Internet Memes 101: The Basics

My mother started using Facebook earlier than most other adults that I know of and, to her credit, she uses it responsibly. She doesn’t accidentally post statuses meant as private messages, she doesn’t get into arguments with internet strangers, and she shares dog photos. But, one aspect of social media puzzles her to this day: memes.

In this series of posts (which will be published according to no regular basis), I hope to write some explainers to help her (and others!) better appreciate and understand memes.

Given the great diversity of memes, pinning down a single definition is hard to do. In my view, a meme must meet all of the following criteria:

(1) Must be a graphic

Memes are visual entities. People experience and enjoy memes by looking at them. They are generally still images, although animated .GIF files are a noted exception. Sounds and videos are not and cannot be memes. (A viral video can contain meme-like qualities, but is not a meme.)

(2) Must contain content from original source combined with user content

The glue that holds memes together is that they combine content from an original source (usually taken out of context) with user content (usually relating this out-of-context material to real life situations).

(3) Must be created to elicit emotion, generally of humor, relatableness, or anger

Memes are not necessarily intended to be informative or educational. Nor do they exist simply to look pretty or be visually appealing. Memes’ primary purpose is to evoke feelings within the viewers.

(4) Must be shared with at least one other person

If an image that meets the aforementioned qualifications is created on a computer with no access to other people, then it cannot be meme. It must be shared.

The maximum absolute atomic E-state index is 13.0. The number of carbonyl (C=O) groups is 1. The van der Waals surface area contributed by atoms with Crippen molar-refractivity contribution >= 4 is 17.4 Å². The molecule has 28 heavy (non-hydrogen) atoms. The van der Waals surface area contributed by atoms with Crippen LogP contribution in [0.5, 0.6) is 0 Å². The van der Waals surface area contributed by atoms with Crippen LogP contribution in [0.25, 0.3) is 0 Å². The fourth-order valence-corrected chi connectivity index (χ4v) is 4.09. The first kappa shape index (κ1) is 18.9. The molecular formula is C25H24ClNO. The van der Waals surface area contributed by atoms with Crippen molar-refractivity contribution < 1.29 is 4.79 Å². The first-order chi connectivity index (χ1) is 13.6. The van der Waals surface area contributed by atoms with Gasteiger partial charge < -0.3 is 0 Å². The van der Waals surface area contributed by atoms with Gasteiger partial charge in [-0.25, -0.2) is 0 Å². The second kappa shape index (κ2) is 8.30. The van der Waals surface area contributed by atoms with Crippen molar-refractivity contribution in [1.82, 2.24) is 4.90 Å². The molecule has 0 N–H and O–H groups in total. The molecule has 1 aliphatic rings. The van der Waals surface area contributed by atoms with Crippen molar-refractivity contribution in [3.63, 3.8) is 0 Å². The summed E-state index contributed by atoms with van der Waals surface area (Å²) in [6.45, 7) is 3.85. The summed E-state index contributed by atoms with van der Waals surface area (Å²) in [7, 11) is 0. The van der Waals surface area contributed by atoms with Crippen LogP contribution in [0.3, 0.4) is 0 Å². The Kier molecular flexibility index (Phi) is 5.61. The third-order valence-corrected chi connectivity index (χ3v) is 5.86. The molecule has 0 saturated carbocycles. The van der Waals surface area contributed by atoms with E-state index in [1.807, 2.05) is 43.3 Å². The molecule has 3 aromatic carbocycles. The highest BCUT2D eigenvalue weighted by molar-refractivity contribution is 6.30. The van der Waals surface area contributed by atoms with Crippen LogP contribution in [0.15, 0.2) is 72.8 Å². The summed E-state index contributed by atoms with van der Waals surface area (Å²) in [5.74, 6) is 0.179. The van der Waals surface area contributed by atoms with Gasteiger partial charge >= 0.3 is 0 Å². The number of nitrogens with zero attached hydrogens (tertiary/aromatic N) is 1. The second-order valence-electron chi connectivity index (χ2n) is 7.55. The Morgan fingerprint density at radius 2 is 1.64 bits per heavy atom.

An example might help clarify things. In mid-2017, an internet meme known as “Distracted Boyfriend” took the web by storm.  I present to you: Example A. In the photo, a man and a woman holding hands (presumably a heterosexual, monogamous couple) are walking down a city street, and the man has paused to ogle another woman; the presumed girlfriend looks rightfully disgusted.

Example A meets all of the criteria:

  • It is a still image.
  • The original source of the photo is from a stock photoshoot, whereas the text was created  by a user.
  • The graphic seeks to elicit feelings of both humor at the situation but also anger at Donald Trump.
  • It was shared on the internet.

The punchline of the meme is that Donald Trump has mixed up priorities; while he should be caring about “human suffering on an epic scale”, he is preoccupied with “the tiniest perceived insult.”

This same format of meme was also used for thousands of variations, including comments about Phil Collins’ music, economics, and even the original photo itself. This was a quality meme.

There is a lot more to cover, and this post is already running a bit long. But, before I closed, I wanted to briefly touch on a topic that I will cover more in depth in a subsequent post: screenshots from social media. Just as English vowels are A, E, I, O, U, and sometimes Y, screenshots from social media are sometimes memes. To reiterate, I will cover this in more depth later on, but I did not want to end this post without this caveat.